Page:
In letters Monday to the governors of Delaware, Arkansas and Pennsylvania, Department of Health and Human Services Secretary Sylvia Burwell granted the states conditional approval to establish a state-based marketplace for the Affordable Care Act.
The states have federal exchanges for residents signing up for coverage under the ACA.
The Centers for Medicare & Medicaid Services conditionally approved Delaware and Pennsylvania to operate state-based marketplaces in 2016. CMA also approved Arkansas to operate a Small Business Health Options Program Marketplace in 2016 and a state-based marketplace for individuals in 2017.
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Insurance subsides through the federal exchange could be eliminated should the U.S. Supreme Court rule for the plaintiffs in King v. Burwell.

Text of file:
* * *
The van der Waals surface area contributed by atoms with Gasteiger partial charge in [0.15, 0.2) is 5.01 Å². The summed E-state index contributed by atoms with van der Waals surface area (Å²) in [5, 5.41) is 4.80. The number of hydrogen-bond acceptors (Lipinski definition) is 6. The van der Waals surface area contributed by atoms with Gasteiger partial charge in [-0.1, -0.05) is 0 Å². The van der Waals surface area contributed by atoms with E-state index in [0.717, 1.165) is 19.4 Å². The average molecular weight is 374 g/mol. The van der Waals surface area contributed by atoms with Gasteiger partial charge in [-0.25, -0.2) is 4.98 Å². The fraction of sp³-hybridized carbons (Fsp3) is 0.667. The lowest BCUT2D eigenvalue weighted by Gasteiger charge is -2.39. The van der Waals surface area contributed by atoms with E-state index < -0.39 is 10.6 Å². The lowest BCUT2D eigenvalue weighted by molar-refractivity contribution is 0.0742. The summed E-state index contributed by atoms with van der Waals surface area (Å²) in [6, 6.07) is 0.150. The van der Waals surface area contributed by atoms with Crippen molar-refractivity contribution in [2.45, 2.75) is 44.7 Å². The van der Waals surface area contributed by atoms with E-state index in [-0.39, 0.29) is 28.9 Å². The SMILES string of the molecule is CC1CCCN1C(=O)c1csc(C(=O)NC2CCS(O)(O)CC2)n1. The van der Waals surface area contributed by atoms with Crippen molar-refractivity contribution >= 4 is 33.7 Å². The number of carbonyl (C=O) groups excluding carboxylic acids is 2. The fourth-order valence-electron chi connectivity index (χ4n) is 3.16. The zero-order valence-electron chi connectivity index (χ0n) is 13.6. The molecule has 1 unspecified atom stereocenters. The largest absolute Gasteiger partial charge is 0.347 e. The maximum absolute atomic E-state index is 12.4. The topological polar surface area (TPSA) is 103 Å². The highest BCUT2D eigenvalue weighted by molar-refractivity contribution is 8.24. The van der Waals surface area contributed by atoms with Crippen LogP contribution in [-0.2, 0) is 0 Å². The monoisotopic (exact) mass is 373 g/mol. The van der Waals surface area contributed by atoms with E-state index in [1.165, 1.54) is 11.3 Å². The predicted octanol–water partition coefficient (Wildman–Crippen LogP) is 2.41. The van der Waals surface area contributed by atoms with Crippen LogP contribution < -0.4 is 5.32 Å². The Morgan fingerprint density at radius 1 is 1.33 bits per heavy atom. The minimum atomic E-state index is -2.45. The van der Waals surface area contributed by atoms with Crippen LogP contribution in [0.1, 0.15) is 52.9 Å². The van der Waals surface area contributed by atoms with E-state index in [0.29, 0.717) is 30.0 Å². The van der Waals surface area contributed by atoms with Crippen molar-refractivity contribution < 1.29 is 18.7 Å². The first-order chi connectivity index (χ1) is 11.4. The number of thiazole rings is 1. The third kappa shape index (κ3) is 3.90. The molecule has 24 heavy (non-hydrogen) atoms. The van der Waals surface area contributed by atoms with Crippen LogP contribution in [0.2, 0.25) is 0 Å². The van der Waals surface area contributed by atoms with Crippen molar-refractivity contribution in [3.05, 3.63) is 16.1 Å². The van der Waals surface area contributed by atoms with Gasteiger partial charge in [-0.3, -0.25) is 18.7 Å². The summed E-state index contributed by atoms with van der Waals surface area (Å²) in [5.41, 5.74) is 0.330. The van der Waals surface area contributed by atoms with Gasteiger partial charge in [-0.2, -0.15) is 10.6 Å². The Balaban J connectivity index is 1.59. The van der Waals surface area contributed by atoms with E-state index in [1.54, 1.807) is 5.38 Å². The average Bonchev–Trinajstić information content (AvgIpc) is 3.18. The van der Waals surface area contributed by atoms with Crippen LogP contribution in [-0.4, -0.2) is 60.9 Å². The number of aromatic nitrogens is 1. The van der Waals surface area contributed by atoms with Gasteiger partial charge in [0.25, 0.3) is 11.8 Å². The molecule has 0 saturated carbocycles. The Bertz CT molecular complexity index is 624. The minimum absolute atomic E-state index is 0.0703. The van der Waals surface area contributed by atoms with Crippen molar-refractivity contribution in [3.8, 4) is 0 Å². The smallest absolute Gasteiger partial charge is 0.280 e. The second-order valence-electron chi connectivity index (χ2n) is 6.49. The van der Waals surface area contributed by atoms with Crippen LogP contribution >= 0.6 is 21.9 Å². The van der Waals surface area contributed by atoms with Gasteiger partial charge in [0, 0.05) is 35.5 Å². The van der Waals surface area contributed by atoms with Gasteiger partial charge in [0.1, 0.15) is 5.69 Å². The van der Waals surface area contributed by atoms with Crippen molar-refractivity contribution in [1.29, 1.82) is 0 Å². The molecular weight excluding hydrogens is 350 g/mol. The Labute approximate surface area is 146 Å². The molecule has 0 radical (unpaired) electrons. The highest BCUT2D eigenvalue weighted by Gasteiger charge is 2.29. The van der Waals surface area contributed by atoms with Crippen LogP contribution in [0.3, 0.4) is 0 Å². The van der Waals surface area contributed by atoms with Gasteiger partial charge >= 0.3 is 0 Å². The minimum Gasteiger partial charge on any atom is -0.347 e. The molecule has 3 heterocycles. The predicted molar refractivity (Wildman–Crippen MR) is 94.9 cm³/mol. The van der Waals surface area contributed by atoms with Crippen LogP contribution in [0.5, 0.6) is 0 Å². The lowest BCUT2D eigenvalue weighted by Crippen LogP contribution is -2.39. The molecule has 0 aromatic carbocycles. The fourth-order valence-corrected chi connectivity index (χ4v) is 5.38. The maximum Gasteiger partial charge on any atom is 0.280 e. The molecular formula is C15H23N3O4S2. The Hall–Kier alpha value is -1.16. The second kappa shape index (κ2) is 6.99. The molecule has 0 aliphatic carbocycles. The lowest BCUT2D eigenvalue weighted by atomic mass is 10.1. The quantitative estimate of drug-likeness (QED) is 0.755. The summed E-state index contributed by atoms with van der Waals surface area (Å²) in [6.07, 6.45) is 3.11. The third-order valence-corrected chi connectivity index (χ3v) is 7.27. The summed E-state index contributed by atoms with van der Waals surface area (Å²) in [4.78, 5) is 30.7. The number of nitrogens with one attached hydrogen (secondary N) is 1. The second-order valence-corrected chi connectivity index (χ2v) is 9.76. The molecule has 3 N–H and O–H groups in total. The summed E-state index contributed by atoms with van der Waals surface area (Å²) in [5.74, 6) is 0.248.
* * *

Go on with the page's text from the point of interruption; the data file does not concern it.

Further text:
The Supreme Court could release a decision as early as this Thursday, thought the ruling could be issued any time this month.
The plaintiffs, backed by members of the Republican Party, argue language in the ACA allows only for subsidies in those states that have set up their own exchanges.
This leaves 34 states with a federal exchange vulnerable. An estimated six million residents would lose their subsidies, with many expected to drop coverage, in a decision for the plaintiffs.
A Supreme Court ruling against Burwell would be seen as gutting President Obama’s signature law.
Burwell, through the Centers for Medicare and Medicaid Services, granted the approvals Monday in letters to both governors.
The move could set a precedent for other states with federal exchanges.
However, to date, only Democrat governors Tom Wolf of Pennsylvania, Asa Hutchinson of Arkansas and Jack Markell of Delaware have made requests to establish a state exchange as a contingency plan.
The back-up would save ObamaCare subsidies for an estimated 18,000 residents in Delaware, 325,000 in Pennsylvania and more than 65,000 in Arkansas.